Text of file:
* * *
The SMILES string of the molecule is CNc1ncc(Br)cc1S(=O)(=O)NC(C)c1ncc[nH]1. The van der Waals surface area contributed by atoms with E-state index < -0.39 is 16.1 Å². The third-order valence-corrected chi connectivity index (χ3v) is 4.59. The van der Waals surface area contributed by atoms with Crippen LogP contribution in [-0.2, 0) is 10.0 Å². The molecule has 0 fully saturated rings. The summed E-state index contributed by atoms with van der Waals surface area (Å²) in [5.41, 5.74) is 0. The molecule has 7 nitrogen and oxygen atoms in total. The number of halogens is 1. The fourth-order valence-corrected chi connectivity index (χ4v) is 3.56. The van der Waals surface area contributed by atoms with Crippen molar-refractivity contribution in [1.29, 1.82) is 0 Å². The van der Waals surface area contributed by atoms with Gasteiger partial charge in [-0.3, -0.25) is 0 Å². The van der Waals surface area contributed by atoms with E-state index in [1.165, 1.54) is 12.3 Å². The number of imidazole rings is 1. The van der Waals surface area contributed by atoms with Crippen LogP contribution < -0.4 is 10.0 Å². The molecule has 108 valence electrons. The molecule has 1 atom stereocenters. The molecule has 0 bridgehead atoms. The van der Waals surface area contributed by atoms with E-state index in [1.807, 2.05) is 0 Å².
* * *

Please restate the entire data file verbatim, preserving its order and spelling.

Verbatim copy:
The SMILES string of the molecule is CNc1ncc(Br)cc1S(=O)(=O)NC(C)c1ncc[nH]1. The van der Waals surface area contributed by atoms with E-state index < -0.39 is 16.1 Å². The third-order valence-corrected chi connectivity index (χ3v) is 4.59. The van der Waals surface area contributed by atoms with Crippen LogP contribution in [-0.2, 0) is 10.0 Å². The molecule has 0 fully saturated rings. The summed E-state index contributed by atoms with van der Waals surface area (Å²) in [5.41, 5.74) is 0. The molecule has 7 nitrogen and oxygen atoms in total. The number of halogens is 1. The fourth-order valence-corrected chi connectivity index (χ4v) is 3.56. The van der Waals surface area contributed by atoms with Crippen molar-refractivity contribution in [1.29, 1.82) is 0 Å². The van der Waals surface area contributed by atoms with Gasteiger partial charge in [-0.3, -0.25) is 0 Å². The van der Waals surface area contributed by atoms with E-state index in [1.165, 1.54) is 12.3 Å². The number of imidazole rings is 1. The van der Waals surface area contributed by atoms with Crippen LogP contribution < -0.4 is 10.0 Å². The molecule has 108 valence electrons. The molecule has 1 atom stereocenters. The molecule has 0 bridgehead atoms. The van der Waals surface area contributed by atoms with E-state index in [1.807, 2.05) is 0 Å².